In 2018, the landmark U.S. Supreme Court case Brown v. Board of Education turned 64. Brown invalidated racial segregation in public schools throughout the United States and paved the way for integration in nearly every aspect of American life. The case was litigated by some of the nation’s best attorneys, including Thurgood Marshall, Robert Carter, Jack Greenberg, Constance Baker Motley, Spottswood Robinson, Oliver Hill, Louis Redding and James Nabrit, among others.

Brown was the culmination of years of legal challenges mounted across the country by LDF attorneys. These cases argued that segregation in K-12 education violated the right of every citizen to equal protection under the law under the 14th amendment. The strategy leading to Brown was conceived in the 1930s by legal genius Charles Hamilton Houston, then-Dean of Howard Law School, and brilliantly orchestrated in a series of cases over the next two decades by his star pupil, Thurgood Marshall, LDF’s first Director-Counsel.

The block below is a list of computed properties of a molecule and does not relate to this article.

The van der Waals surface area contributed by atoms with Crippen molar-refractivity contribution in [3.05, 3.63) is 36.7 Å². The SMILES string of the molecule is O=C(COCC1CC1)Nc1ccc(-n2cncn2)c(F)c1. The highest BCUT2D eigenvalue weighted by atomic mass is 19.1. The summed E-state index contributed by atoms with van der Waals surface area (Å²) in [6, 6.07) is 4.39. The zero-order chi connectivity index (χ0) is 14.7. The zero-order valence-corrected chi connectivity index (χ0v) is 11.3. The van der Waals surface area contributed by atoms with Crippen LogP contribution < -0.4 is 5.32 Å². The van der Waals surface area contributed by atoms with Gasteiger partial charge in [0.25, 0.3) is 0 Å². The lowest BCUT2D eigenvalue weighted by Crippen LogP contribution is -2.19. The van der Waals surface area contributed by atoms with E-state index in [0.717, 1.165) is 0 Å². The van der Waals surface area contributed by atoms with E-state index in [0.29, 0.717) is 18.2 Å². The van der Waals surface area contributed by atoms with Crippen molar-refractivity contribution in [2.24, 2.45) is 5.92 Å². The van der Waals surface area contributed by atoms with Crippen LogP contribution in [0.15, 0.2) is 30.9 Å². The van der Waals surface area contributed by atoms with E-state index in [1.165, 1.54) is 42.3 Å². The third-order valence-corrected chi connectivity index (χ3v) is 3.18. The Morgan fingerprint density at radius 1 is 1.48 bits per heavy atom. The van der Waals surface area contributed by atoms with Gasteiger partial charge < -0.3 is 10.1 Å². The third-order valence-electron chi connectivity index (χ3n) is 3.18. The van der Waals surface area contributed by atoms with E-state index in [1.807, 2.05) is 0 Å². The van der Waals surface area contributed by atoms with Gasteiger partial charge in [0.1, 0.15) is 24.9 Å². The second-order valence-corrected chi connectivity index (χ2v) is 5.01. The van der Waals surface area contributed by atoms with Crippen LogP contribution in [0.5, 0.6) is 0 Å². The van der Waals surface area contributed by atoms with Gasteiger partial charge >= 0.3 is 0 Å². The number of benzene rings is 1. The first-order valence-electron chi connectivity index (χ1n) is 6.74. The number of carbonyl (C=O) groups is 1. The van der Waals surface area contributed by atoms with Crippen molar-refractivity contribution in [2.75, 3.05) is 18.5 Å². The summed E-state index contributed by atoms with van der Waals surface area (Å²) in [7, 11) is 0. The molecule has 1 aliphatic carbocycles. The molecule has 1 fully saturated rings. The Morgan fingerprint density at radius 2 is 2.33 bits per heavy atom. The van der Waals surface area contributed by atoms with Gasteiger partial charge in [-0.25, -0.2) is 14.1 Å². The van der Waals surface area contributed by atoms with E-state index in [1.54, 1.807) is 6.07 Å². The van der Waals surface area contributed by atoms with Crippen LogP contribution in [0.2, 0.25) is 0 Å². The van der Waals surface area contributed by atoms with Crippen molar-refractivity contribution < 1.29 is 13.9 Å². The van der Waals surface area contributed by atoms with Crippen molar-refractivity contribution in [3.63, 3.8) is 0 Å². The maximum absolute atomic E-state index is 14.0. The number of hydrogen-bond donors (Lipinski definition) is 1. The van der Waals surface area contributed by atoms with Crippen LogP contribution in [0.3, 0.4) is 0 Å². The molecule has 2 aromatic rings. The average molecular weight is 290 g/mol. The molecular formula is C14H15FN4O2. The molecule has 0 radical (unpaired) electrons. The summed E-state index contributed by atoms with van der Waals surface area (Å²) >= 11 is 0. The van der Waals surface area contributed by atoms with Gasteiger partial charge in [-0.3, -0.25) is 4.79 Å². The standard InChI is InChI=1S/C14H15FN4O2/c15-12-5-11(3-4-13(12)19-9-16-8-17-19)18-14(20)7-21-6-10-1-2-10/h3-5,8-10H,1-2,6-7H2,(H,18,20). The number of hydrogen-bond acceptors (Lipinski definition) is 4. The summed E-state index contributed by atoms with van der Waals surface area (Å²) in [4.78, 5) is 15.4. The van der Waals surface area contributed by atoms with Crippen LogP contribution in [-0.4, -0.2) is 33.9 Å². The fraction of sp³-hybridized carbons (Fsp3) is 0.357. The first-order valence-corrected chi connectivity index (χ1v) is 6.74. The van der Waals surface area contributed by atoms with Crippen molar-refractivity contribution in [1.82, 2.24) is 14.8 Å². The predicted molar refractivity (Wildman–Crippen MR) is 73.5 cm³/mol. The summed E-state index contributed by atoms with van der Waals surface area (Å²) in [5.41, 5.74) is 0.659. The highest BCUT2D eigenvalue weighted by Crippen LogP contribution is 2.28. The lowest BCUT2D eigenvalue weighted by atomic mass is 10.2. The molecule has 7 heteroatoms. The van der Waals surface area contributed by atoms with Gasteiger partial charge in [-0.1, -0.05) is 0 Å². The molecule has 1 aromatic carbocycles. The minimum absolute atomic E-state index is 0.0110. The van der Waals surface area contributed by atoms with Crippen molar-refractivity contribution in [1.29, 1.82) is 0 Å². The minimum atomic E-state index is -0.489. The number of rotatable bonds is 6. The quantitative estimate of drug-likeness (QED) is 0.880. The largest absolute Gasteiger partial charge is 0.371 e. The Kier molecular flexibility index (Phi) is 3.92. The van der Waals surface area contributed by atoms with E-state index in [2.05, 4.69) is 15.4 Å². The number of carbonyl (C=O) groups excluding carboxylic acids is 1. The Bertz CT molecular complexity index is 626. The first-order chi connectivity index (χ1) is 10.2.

In its unanimous ruling on May 17, 1954, the Supreme Court, led by Chief Justice Earl Warren, overturned the Plessy v. Ferguson decision of 1896 and invalidated Plessy’s doctrine of “separate but equal.” Brown was the catalyst for the eventual integration of almost all avenues of American public life, including public schools, public transportation, housing, swimming pools, hospitals, golf courses and other venues. However, the ruling met with massive opposition. A year after the decision, LDF litigated Brown II, in which the Court ordered desegregation “with all deliberate speed.” However, it was not until LDF’s subsequent victories in Green v. County School Board (1968) and Swann v. Charlotte-Mecklenburg (1971) that the Supreme Court mandated that segregation be dismantled “root and branch.”

In celebration of this anniversary, the NAACP Legal Defense and Educational Fund, Inc. held an event reflecting on the work yet to be done in ensuring an equal educational access for all American children. LDF President and Director-Counsel Sherrilyn Ifill was joined in conversation with award-winning journalist, Nicole Hannah-Jones.